Circles from Cedar Street

A sloppy bit of construction work makes for an interesting geometry question.

A sloppy bit of construction work makes for an interesting geometry question.

I was driving to the grocery store. This particular trip took me down Cedar Street. I drove past this manhole cover. It caught my eye in such a way that I decided to pull into a nearby parking lot and, when the traffic cleared, tiptoe out to the middle of the five lane road and snap a photo of it.

So, my mind instantly went straight to rotations. (Which is on my mind because transformations are Unit 1 of the Geometry Course that I start teaching in, like, two weeks.)

What if I started out rotations by showing this picture and simply asking the students how much of a rotation would fix the yellow lines.

My goals would be for the students to explore how to investigate an apparent rotation, learn how to visually represent a rotation, and struggle through the task of explaining it out loud to another person.

It would be okay with me if we made it to the convenience of using degrees as a descriptor of how much something is rotated. That would be up to them. I do suspect that after a short time of “about this far” and “about that much” they’ll like to find something to ease the trouble of explaining the transformation.

If you can think of a way to frame this learning opportunity better, please make me a suggestion. I feel like this is a good opportunity that I don’t want to waste.

Penny Circles

This discussion represents the final Makeover Monday Problem of the Year. I must admit, I found this problem to be easily the most engaging for me simply as a curious math learner. (Here’s  the original problem posted by Mr. Meyer.)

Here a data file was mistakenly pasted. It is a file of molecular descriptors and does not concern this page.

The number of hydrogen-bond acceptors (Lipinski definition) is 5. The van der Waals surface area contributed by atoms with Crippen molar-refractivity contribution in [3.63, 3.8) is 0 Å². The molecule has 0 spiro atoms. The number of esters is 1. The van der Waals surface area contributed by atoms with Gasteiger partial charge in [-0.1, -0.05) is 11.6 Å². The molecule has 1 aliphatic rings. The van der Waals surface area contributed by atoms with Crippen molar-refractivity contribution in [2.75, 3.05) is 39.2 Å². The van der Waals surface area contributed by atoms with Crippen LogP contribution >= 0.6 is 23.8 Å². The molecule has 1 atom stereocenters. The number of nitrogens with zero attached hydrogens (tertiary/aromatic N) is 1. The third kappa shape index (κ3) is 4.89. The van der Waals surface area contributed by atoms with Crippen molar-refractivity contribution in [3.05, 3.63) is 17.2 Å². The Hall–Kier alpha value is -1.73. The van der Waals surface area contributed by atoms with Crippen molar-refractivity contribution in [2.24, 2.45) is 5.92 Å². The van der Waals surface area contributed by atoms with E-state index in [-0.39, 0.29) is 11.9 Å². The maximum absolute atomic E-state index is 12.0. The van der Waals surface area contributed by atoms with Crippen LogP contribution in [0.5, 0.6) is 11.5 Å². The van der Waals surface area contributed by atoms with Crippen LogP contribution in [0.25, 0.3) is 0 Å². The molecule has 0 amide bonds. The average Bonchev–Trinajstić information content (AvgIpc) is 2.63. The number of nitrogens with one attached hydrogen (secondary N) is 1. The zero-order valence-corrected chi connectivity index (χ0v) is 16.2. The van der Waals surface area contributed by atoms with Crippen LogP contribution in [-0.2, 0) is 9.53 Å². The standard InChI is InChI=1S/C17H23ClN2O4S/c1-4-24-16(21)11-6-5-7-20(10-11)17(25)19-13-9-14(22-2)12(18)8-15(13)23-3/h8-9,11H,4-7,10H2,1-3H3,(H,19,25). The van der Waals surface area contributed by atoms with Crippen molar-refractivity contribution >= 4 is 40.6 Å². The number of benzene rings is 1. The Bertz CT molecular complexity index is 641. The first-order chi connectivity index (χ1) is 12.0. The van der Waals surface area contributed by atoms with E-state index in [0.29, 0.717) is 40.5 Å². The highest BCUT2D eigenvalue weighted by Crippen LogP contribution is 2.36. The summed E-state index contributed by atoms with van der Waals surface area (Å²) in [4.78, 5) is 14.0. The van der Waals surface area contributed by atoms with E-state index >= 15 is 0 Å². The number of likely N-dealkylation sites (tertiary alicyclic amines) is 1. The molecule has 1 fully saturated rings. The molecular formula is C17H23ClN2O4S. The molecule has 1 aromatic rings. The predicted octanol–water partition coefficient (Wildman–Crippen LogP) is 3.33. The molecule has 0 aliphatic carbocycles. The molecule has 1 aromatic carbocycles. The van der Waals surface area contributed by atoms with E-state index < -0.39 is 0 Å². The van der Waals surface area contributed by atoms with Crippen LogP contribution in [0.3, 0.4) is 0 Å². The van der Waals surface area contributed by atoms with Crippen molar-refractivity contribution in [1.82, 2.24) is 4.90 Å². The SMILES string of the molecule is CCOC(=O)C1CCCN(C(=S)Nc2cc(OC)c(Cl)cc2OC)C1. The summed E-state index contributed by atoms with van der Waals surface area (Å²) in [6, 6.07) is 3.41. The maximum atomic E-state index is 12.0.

Now, I will admit that this is going to be more of a discussion of my experiences exploring this problem and, if you get lucky, I might come up with a recommendation somewhere toward the end.

The problem presents a rather interesting set up: filling up circles with pennies, making predictions, modeling with data, best fit functions. Lots of different entry points and possible rabbit holes to get lost in.

First change was that my circles were not created by radii of increasing inches. For the record, I can’t quite explain why I chose to make that change. Instead, I used penny-widths. Circle one had a radius of one penny-width. Circle two’s radius of two penny-widths. Circle three’s radius… you get the idea.

It looked like this:

I started with 4 circles with radii based on penny width.

I started with 4 circles with radii based on penny width.

Note: I understand the circles look sloppy. I had wonderful, compass-drawn circles ready to go and my camera wasn’t playing nice with the pencil lines. So, I chose to trace them with a Sharpie freehand, which… yeah.